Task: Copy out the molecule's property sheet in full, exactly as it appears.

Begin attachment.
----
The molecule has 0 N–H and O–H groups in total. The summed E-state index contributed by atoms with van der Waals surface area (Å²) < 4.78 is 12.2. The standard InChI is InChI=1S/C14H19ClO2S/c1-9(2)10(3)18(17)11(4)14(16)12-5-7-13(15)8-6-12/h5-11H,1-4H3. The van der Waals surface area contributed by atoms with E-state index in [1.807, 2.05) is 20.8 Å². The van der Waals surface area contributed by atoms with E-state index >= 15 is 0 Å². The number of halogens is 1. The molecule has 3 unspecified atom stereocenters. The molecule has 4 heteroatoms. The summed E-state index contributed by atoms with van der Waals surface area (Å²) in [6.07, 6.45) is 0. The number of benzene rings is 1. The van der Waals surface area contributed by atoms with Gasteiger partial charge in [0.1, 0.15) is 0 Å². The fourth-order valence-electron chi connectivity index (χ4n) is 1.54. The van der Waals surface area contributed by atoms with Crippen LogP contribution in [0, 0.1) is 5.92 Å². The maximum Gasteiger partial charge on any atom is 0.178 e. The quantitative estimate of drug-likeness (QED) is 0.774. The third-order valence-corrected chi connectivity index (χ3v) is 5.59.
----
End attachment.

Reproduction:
The molecule has 0 N–H and O–H groups in total. The summed E-state index contributed by atoms with van der Waals surface area (Å²) < 4.78 is 12.2. The standard InChI is InChI=1S/C14H19ClO2S/c1-9(2)10(3)18(17)11(4)14(16)12-5-7-13(15)8-6-12/h5-11H,1-4H3. The van der Waals surface area contributed by atoms with E-state index in [1.807, 2.05) is 20.8 Å². The van der Waals surface area contributed by atoms with E-state index >= 15 is 0 Å². The number of halogens is 1. The molecule has 3 unspecified atom stereocenters. The molecule has 4 heteroatoms. The summed E-state index contributed by atoms with van der Waals surface area (Å²) in [6.07, 6.45) is 0. The number of benzene rings is 1. The van der Waals surface area contributed by atoms with Gasteiger partial charge in [0.1, 0.15) is 0 Å². The fourth-order valence-electron chi connectivity index (χ4n) is 1.54. The van der Waals surface area contributed by atoms with Crippen LogP contribution in [0, 0.1) is 5.92 Å². The maximum Gasteiger partial charge on any atom is 0.178 e. The quantitative estimate of drug-likeness (QED) is 0.774. The third-order valence-corrected chi connectivity index (χ3v) is 5.59.